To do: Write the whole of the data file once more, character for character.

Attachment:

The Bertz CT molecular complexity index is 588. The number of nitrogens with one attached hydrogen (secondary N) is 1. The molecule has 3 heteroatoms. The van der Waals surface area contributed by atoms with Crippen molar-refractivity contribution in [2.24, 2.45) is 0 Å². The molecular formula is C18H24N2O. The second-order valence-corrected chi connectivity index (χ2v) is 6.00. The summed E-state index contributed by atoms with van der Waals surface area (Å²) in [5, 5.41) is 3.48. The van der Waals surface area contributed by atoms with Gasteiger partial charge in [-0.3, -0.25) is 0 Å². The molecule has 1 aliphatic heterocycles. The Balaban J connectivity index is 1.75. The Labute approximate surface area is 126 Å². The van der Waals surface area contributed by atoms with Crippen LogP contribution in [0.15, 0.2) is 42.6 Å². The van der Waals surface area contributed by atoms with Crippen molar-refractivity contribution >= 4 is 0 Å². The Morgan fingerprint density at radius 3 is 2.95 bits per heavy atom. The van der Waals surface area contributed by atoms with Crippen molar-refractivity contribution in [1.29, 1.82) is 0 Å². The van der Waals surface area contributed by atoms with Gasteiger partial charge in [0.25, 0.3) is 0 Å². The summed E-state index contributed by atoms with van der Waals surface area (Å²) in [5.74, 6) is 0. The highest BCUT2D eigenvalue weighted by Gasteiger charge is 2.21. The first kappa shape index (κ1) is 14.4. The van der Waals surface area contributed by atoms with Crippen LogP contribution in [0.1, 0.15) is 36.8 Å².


The Bertz CT molecular complexity index is 588. The number of nitrogens with one attached hydrogen (secondary N) is 1. The molecule has 3 heteroatoms. The van der Waals surface area contributed by atoms with Crippen molar-refractivity contribution in [2.24, 2.45) is 0 Å². The molecular formula is C18H24N2O. The second-order valence-corrected chi connectivity index (χ2v) is 6.00. The summed E-state index contributed by atoms with van der Waals surface area (Å²) in [5, 5.41) is 3.48. The van der Waals surface area contributed by atoms with Gasteiger partial charge in [-0.3, -0.25) is 0 Å². The molecule has 1 aliphatic heterocycles. The Balaban J connectivity index is 1.75. The Labute approximate surface area is 126 Å². The van der Waals surface area contributed by atoms with Crippen LogP contribution in [0.15, 0.2) is 42.6 Å². The van der Waals surface area contributed by atoms with Crippen molar-refractivity contribution >= 4 is 0 Å². The Morgan fingerprint density at radius 3 is 2.95 bits per heavy atom. The van der Waals surface area contributed by atoms with Crippen molar-refractivity contribution in [1.29, 1.82) is 0 Å². The van der Waals surface area contributed by atoms with Gasteiger partial charge in [0.25, 0.3) is 0 Å². The summed E-state index contributed by atoms with van der Waals surface area (Å²) in [5.74, 6) is 0. The highest BCUT2D eigenvalue weighted by Gasteiger charge is 2.21. The first kappa shape index (κ1) is 14.4. The van der Waals surface area contributed by atoms with Crippen LogP contribution in [0.1, 0.15) is 36.8 Å².